while in poverty. Who I am is this: I am now, in this moment, a result of my
unique past: a result of how I have received and thought about the many
opportunities and circumstances given to me in life. My works are the only
things (like them) in the world at the moment that I made them.
Yet I always make works which are in line with the Shigaraki tradition and,
because of my individuality, they also extend the Shigaraki tradition. But
what is most important is what is inside our minds: the thoughts coming from
our philosophy and religion make our work (jobs/tasks) and our works
(pottery/sculpture). We are able to express our 'fullof-life' attitude in
our pots, no more than at this moment. So I can say to you that one can make
one's works according to one's abilities at the moment. Our ability,
therefore, is not only in technique, but our thoughts, our way of living, and
I asked Shiho Kanzaki who are the contemporary potters whose work he admires,
what it is he likes about their work and why it is that their work appeals to
him more than the work of other contemporary potters?
I greatly respect two potters: the master potters, Suketoshi Matsuyama and
Hakuou Kanou. Before I built my anagama kiln, I visited many potters living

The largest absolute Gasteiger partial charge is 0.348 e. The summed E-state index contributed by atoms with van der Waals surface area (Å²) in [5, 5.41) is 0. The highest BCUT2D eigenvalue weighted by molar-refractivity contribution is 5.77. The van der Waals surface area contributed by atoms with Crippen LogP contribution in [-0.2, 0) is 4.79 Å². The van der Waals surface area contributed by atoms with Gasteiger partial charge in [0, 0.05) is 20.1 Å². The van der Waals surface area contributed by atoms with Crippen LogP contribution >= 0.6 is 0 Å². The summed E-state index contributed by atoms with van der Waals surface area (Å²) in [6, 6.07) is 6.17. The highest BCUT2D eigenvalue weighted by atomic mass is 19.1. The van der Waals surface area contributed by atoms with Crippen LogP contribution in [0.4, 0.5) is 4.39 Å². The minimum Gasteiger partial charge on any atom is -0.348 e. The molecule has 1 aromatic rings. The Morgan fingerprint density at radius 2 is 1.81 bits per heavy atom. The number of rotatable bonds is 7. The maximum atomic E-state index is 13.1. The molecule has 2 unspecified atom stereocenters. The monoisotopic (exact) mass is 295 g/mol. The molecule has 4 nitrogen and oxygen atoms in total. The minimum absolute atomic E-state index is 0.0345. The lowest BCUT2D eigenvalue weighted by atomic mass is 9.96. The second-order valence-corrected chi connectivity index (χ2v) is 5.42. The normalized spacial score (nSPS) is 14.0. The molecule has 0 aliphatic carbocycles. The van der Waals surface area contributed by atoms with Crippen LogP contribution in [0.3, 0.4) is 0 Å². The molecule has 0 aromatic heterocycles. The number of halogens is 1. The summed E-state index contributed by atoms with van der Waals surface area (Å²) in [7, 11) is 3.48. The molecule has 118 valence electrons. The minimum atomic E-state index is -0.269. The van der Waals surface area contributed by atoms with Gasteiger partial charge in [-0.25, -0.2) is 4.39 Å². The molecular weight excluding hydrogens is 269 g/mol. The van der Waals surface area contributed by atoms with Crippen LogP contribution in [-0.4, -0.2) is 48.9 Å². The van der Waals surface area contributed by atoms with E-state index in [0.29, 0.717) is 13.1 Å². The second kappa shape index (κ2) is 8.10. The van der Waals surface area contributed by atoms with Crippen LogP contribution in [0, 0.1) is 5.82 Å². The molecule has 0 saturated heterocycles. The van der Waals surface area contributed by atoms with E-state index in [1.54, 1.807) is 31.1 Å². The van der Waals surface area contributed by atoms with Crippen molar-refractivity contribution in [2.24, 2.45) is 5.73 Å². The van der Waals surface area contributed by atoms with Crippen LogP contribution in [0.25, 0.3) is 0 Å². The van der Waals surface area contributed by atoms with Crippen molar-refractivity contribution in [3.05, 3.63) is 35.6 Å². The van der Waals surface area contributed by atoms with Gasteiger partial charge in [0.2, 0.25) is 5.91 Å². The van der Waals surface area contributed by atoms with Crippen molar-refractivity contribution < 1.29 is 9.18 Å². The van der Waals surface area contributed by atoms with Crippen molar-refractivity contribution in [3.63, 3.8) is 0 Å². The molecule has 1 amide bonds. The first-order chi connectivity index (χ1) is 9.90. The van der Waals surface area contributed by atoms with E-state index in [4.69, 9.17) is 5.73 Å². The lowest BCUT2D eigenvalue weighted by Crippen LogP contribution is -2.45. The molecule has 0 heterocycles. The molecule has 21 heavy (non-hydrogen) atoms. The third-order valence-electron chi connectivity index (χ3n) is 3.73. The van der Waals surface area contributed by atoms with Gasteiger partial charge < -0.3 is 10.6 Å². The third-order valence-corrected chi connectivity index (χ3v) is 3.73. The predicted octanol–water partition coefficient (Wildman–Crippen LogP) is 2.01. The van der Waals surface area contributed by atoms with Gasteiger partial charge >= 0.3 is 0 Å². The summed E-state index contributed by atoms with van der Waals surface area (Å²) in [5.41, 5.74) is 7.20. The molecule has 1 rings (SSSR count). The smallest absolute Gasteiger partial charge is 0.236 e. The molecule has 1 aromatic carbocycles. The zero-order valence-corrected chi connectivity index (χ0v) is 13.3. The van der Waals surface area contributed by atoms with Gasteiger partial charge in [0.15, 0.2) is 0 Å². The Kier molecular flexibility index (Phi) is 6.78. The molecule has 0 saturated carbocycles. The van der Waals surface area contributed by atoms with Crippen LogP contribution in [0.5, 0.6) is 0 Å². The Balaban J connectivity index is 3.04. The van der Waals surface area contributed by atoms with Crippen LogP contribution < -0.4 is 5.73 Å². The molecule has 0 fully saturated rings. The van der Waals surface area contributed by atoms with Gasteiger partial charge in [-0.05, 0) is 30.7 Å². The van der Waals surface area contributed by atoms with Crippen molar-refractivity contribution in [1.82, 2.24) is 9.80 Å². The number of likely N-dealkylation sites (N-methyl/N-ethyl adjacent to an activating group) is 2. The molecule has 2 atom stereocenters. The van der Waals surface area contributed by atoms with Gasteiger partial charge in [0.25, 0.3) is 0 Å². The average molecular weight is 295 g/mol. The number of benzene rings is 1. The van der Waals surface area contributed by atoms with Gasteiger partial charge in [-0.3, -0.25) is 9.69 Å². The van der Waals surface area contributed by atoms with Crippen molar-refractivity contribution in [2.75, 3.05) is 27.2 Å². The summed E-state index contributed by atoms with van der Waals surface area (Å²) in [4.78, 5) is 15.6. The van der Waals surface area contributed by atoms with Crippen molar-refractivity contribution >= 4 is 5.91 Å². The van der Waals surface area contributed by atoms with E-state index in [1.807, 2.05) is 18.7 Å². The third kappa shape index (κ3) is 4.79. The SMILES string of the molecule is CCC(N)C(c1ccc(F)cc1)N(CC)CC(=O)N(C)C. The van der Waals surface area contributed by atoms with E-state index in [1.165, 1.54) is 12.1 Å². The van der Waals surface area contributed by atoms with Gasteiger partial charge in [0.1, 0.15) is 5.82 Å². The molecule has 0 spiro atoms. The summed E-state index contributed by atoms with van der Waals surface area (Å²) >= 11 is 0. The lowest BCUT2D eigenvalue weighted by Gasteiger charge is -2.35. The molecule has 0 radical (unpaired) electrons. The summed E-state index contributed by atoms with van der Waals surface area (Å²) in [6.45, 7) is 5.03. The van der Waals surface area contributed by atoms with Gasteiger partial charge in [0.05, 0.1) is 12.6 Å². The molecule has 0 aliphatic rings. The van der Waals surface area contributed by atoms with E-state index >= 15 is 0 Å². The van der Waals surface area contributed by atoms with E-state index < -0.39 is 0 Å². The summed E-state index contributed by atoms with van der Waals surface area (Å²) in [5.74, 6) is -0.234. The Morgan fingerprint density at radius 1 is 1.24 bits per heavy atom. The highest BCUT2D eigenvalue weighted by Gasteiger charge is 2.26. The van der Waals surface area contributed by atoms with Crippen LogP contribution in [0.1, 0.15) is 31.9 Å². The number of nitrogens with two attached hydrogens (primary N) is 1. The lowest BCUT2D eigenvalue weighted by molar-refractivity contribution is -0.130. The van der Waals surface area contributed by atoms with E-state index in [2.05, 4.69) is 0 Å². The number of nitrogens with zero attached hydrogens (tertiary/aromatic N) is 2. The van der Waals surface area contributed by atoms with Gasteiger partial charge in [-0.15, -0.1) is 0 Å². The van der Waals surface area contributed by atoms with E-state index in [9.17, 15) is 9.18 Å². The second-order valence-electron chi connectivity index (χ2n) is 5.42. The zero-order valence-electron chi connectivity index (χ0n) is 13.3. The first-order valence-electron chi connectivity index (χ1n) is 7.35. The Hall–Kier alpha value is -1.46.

in the pottery centres throughout Japan. I saw many of their works. There
were only two potters whose works touched my heart:
Suketoshi Matsuyama and Hakuou Kanou.
I first visited Suketoshi Matsuyama in 1972, before I built my anagama kiln
in Shigaraki. He invited me to his thatched studio to show me his works. He
brought out his works from his store room and placed them, piece by piece, on
the tatami mats. At that moment, I patted myself on my knees, in spite of
myself. I was amazed, and the works impressed themselves on my spirit: "Here
it is. The work for which I have been searching, for long years." The
works... many works, were now in front of me.
The shapes of all his works were simple, and were reflective of his daily
life. But some of the pieces had sharp cut marks (which had been made with a
wooden or metal tool) which ran from the bottom to the top or from the top to
the bottom. I trembled at seeing the cut marks. Matsuyama said that at the
moment when he cut the surface of his works, he had made himself a 'samurai'
- a Japanese warrior. All his works had a rich natural ash deposit. At this
time, I had not been able to find any other potters who were currently making
this kind of natural ash deposit works. I felt his tenderness and life coming
through his simply-shaped works. Yet his cut works were full of strength. I
could see the beauty of creation in non-intention in his works. I was so
impressed with his works that I found myself wondering whether what I was
seeing was real, or a dream. In the following years, I visited his studio
many times. He generously offered to teach me all that he knew. And in 1974,
he permitted me to call myself his apprentice.
Hakuou Kanou is a priest of
the Zen (Buddhist) sect, a black-and-white painter (Chinese ink painting and
calligraphy) and a potter. He taught me his way of making tea bowls. And he
shared his basic thoughts about tea ceremony. At the tea ceremony, the host